Anyone with access to the internet may become a social activist and have their voice heard.

Additionally, social media frequently provides a means of identification. With the use hashtags, users are able to easily identify with movements. The most prominent example is the prolific use of the “Black Lives Matter” (BLM) hashtag in its battle against police brutality and systematic racism. While the movement consists of decentralized chapters across the United States, the tag remains a symbol of solidarity for all. Similar hashtags were used in boycotts against the Hudson Bay Company (#GrabYourWallet), for the removal of Ivanka Trump’s merchandise and Uber (#DeleteUber), for its CEO’s participation in Donald Trump’s advisory board. These tags allow posts to be categorized, making it easier for audiences to follow the events. Eventually, the Hudson Bay Company issued a statement regarding the boycott and Uber’s CEO resigned from the advisory board. While adding a hashtag to a tweet is a small action to take, it certainly leads to prompt responses.

The saliency of the Black Lives Matter movement also demonstrates the force of a social movement largely based on networking sites as an alternative voice for the oppressed. While mainstream media may refuse to include particular events in its publications due to political alliances, tensions, and corporate restrictions, a movement independent of these confines may express itself freely. The death of Travyon Martin, the murder that sparked the movement, was scarcely covered in mainstream media until a publicist urged big outlets to take up the story. Following Martin’s death, subsequent injustices undertaken by the Black Lives Matter movement were shared through social networking sites under the hashtag. The mainstream media’s failure to address white supremacy, and in the process its criminalization of Black victims, led voices on social media to become a credible source of information.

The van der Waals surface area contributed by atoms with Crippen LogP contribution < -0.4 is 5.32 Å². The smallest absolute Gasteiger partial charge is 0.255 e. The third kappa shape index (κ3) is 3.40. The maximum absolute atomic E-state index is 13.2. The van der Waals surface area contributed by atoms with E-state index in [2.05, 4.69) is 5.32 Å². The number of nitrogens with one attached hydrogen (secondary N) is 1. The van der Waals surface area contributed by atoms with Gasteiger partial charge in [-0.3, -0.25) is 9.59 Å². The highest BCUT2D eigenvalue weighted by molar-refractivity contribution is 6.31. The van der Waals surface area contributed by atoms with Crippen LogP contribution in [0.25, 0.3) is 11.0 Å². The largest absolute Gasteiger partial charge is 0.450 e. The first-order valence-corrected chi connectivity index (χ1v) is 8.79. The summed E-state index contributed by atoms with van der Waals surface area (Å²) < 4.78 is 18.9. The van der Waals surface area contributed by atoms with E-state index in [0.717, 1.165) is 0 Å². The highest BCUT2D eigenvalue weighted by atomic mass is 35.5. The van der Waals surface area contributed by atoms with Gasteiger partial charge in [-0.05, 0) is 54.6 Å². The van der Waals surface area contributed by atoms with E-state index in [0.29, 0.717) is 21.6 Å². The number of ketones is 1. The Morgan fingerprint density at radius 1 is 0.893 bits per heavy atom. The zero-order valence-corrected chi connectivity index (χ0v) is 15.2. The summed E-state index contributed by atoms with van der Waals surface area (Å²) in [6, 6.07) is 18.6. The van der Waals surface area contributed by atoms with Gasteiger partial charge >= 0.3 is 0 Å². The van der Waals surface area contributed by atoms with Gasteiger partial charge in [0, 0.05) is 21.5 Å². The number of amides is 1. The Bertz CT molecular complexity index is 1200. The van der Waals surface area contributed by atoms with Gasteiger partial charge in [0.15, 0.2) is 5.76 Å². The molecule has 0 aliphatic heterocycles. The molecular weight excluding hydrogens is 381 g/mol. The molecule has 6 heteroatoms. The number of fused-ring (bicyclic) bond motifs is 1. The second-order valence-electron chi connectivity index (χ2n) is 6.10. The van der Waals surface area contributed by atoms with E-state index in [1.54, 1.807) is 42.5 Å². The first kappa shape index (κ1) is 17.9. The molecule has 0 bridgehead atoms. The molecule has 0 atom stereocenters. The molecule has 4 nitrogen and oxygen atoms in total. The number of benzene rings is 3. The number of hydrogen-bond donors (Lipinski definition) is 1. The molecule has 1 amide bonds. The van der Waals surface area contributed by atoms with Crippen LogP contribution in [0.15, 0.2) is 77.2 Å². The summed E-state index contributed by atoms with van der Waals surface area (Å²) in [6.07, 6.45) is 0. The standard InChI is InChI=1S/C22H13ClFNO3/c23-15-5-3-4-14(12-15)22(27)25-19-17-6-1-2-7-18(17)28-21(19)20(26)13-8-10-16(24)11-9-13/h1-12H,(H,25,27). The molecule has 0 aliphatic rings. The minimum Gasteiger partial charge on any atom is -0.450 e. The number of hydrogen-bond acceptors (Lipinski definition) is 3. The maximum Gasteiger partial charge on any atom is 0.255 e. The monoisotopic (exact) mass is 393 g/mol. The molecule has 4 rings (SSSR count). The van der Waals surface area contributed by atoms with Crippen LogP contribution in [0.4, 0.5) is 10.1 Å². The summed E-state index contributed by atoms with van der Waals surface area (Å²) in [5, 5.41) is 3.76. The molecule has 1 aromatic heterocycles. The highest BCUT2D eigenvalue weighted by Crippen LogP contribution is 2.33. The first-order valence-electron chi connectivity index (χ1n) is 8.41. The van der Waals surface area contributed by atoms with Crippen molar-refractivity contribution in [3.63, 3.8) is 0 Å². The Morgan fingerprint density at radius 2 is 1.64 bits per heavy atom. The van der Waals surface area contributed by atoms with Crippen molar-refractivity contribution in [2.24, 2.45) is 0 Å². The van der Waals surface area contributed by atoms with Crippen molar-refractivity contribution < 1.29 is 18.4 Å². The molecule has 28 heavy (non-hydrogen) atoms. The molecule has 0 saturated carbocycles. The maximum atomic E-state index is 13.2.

Similarly, a recent blog post by a former female Uber employee exposing its systematic discrimination against women launched an investigation by Uber’s chief executive. The blog post, which detailed incidents of sexual harassment by upper management and dismissal of concerns by human resources, resonated with many female employees of the tech sector and exposed a larger problem of sexism within the industry. Uber is among many large corporations with a significant influence and it is easy to see why any media outlet would be unwilling to take such a story. The blog post, that was shared thousands of times on Twitter, gained traction once it was supported and echoed by other female employees that have since left Uber. Independent bloggers who have large followings are able to instigate change through their perspective’s ability to connect with their audience, unlike op-ed sections of news outlets, where writers might be restricted or filtered by editors and combatted by audiences who disagree.